Maaret told how her team moved so fast with mobbing that individuals fall way behind. She noted that she could have great ideas without needing to know how to write the code – that’s one of the beautiful things about mobbing.
I loved hearing how Maaret taught her daughter’s school class how to code. Kids really want to code when they see their friends doing it!
Maaret noted that programming is like writing – it takes years to master. I’ve heard that metaphor from Jonathan Rasmussen as well – it’s a great way to think about good coding practices. Being intentional about learning can also cause accidental learning, and we can always learn more! Discomfort leads to change, and learning. Experts don’t know the most, they just learn the fastest.
Several sessions at both Agile Testing Days and at BDD Exchange the previous week talked about change. We can have change through revolution, or we can have tiny, unnoticeable changes that add up to big changes over time. I’m going for those tiny, incremental changes.
Between keynotes on this last day we had Open Space, which I was eager to join. However, I got subsumed into other conversations and meetings that needed to happen before the conference was over. I only had time to eavesdrop on a couple of open space discussions.
A smaller but highly enthusiastic crowd stayed around for Janet Gregory’s keynote. Janet wins for staying cool under pressure – the conference A/V system went nuts and it took them quite a few minutes to get her slides to show – despite everything working fine right before the keynote. Ah, the life of a tester.
Janet told her life story, starting on her family’s dairy farm in Alberta, with 24 cows, 3 cats and 3 dogs (Janet could say all that in Swedish). She worked hard on the farm and in school, though she was quiet and wasn’t the kid raising her hand in class. To support her own daughter’s desire to participate in gymnastics, Janet jumped in as a volunteer and, with other volunteers, kept the gym club going. Her takeaway – Get support, don’t be afraid to try! Living in far-off countries for her husband’s work meant Janet had to learn to be independent. When they got back to Canada, she went back to school as a “mature” student to get her CS degree and her first job. Her advice: Know your strengths. How can you use them?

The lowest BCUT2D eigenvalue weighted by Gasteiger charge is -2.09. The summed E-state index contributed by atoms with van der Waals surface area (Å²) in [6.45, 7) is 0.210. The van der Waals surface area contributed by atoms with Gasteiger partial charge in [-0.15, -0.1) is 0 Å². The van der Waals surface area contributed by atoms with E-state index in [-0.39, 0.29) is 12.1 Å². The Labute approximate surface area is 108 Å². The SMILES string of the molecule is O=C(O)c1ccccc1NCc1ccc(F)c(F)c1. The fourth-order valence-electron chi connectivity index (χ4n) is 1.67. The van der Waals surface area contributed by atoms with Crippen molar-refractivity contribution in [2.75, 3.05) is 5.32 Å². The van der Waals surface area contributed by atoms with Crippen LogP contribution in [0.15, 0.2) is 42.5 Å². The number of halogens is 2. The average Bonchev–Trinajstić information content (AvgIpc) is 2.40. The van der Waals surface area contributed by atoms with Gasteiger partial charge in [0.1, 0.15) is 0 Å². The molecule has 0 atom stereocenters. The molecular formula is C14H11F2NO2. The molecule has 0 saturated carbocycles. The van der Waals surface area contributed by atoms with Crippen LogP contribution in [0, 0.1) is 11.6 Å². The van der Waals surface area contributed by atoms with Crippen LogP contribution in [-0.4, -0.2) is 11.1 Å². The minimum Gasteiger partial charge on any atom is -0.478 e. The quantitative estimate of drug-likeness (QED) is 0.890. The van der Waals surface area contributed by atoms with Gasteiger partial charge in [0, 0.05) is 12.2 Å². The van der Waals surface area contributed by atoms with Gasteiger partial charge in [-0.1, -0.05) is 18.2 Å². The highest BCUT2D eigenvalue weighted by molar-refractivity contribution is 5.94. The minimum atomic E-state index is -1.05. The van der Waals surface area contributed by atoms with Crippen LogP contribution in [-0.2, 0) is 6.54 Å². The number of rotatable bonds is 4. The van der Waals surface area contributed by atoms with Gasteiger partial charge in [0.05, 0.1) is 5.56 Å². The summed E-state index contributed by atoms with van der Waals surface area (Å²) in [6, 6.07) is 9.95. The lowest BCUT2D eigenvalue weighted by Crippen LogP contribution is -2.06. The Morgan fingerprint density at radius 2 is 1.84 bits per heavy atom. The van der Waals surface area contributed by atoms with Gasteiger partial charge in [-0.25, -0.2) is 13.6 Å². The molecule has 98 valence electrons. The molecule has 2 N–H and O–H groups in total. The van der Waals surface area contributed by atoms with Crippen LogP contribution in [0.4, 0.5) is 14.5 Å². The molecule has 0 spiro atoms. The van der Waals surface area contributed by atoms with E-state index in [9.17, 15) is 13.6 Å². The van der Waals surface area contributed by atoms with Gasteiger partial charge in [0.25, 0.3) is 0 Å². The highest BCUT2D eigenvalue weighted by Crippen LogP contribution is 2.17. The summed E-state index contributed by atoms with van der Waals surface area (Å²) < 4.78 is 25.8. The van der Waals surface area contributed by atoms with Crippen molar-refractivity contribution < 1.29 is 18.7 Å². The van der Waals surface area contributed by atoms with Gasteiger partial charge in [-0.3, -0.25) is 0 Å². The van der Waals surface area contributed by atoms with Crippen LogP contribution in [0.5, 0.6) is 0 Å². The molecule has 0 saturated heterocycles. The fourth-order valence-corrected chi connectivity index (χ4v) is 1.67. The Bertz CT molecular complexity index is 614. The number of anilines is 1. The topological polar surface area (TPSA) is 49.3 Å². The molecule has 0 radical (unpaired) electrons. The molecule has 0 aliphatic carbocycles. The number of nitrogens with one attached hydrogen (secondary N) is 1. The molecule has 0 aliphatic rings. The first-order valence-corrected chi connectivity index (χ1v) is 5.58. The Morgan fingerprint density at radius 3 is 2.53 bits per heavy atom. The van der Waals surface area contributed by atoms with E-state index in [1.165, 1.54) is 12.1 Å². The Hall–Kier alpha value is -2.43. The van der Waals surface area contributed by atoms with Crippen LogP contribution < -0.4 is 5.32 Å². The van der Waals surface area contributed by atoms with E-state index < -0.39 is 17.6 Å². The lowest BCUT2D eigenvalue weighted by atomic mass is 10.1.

Janet enjoyed mentoring from a helpful manager, but then an encounter with a bad manager made her realize the importance of your workplace matching your ethics. Another challenge emerged at a daughter’s wedding: she froze up and couldn’t make her intended speech. She joined Toastmasters, which would help lead to her successful speaking career. Remember to breathe! And don’t be afraid to share your failures.
Janet explained how she and I met thanks to Brian Marick, and she helped with the book Tip House and I wrote in 2000-2001, Testing Extreme Programming. We both attended XP conferences, and started presenting and writing together, eventually collaborating on Agile Testing. Co-writing a book opened more doors to Janet, who became a full time consultant and coach, traveling the world, building new relationships. She developed a three day training course with me, and we later wrote a second book and a video course. Her peers recognized her leadership with the Most Influential Agile Testing Professional Person award. Wow, when I write all that in one paragraph, those are a lot of accomplishments!
Janet learned to be fearless. She quoted a speaker from a recent conference (was it Fiona Charles?), ask yourself: who’s in your front row? Janet urged us to watch for pivotal moments, respond to them. Be true to who you are. That was a wonderful message to wrap up Agile Testing Days 2017!
“So long” is so hard!
Luckily, lots of my old and new friends were staying one more night, so we had a big crowd to go to dinner. I’m afraid I was kind of a b***h and said we should split up – it can be miserable organizing a large group and getting a table. We had to get up at about 3:00 am so we needed an early night. I think Mike Talks or someone else in one of the dinner groups later referred to this as the “A” and “B” groups, but I can assure you these were both A+++ groups! We had a wonderful last dinner at one of our favorite Potsdam restaurants, Valhalla. Guna and I went and “haunted” the other dinner group who were down the block at one of our other favorite places, by plastering our noses against the window by their table!